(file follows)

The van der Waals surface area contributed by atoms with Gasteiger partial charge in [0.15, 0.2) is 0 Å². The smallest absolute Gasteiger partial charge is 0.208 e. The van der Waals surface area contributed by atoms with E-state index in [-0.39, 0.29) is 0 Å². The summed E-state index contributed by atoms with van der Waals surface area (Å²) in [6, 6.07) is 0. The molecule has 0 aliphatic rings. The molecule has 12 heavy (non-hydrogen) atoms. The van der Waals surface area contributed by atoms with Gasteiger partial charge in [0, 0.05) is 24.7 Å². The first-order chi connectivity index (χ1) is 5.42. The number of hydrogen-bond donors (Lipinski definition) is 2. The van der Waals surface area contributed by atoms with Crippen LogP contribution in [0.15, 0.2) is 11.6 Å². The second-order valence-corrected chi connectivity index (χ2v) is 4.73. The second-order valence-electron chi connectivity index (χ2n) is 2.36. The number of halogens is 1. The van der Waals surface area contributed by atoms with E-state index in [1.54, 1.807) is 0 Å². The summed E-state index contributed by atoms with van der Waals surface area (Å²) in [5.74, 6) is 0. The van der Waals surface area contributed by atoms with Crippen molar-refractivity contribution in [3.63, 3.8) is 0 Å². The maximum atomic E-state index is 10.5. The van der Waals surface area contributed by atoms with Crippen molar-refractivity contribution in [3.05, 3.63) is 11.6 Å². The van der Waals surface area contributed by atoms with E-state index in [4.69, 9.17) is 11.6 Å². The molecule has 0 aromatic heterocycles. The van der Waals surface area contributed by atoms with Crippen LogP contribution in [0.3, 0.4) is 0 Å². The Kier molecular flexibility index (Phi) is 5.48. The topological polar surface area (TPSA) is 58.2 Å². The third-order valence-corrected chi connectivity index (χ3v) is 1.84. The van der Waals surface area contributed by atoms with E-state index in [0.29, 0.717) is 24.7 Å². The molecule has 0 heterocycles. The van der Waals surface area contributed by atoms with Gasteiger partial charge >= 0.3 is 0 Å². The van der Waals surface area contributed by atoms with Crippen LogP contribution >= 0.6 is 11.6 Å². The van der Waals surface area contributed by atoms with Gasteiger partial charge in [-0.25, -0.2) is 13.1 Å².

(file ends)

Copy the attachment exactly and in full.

The van der Waals surface area contributed by atoms with Gasteiger partial charge in [0.15, 0.2) is 0 Å². The smallest absolute Gasteiger partial charge is 0.208 e. The van der Waals surface area contributed by atoms with E-state index in [-0.39, 0.29) is 0 Å². The summed E-state index contributed by atoms with van der Waals surface area (Å²) in [6, 6.07) is 0. The molecule has 0 aliphatic rings. The molecule has 12 heavy (non-hydrogen) atoms. The van der Waals surface area contributed by atoms with Gasteiger partial charge in [0, 0.05) is 24.7 Å². The first-order chi connectivity index (χ1) is 5.42. The number of hydrogen-bond donors (Lipinski definition) is 2. The van der Waals surface area contributed by atoms with Crippen LogP contribution in [0.15, 0.2) is 11.6 Å². The second-order valence-corrected chi connectivity index (χ2v) is 4.73. The second-order valence-electron chi connectivity index (χ2n) is 2.36. The number of halogens is 1. The van der Waals surface area contributed by atoms with E-state index in [1.54, 1.807) is 0 Å². The summed E-state index contributed by atoms with van der Waals surface area (Å²) in [5.74, 6) is 0. The van der Waals surface area contributed by atoms with Crippen molar-refractivity contribution in [3.63, 3.8) is 0 Å². The maximum atomic E-state index is 10.5. The van der Waals surface area contributed by atoms with Crippen molar-refractivity contribution in [3.05, 3.63) is 11.6 Å². The van der Waals surface area contributed by atoms with E-state index in [4.69, 9.17) is 11.6 Å². The molecule has 0 aromatic heterocycles. The van der Waals surface area contributed by atoms with Crippen LogP contribution in [0.3, 0.4) is 0 Å². The Kier molecular flexibility index (Phi) is 5.48. The topological polar surface area (TPSA) is 58.2 Å². The third-order valence-corrected chi connectivity index (χ3v) is 1.84. The van der Waals surface area contributed by atoms with E-state index in [0.29, 0.717) is 24.7 Å². The molecule has 0 heterocycles. The van der Waals surface area contributed by atoms with Gasteiger partial charge >= 0.3 is 0 Å². The van der Waals surface area contributed by atoms with Crippen LogP contribution >= 0.6 is 11.6 Å². The van der Waals surface area contributed by atoms with Gasteiger partial charge in [-0.25, -0.2) is 13.1 Å².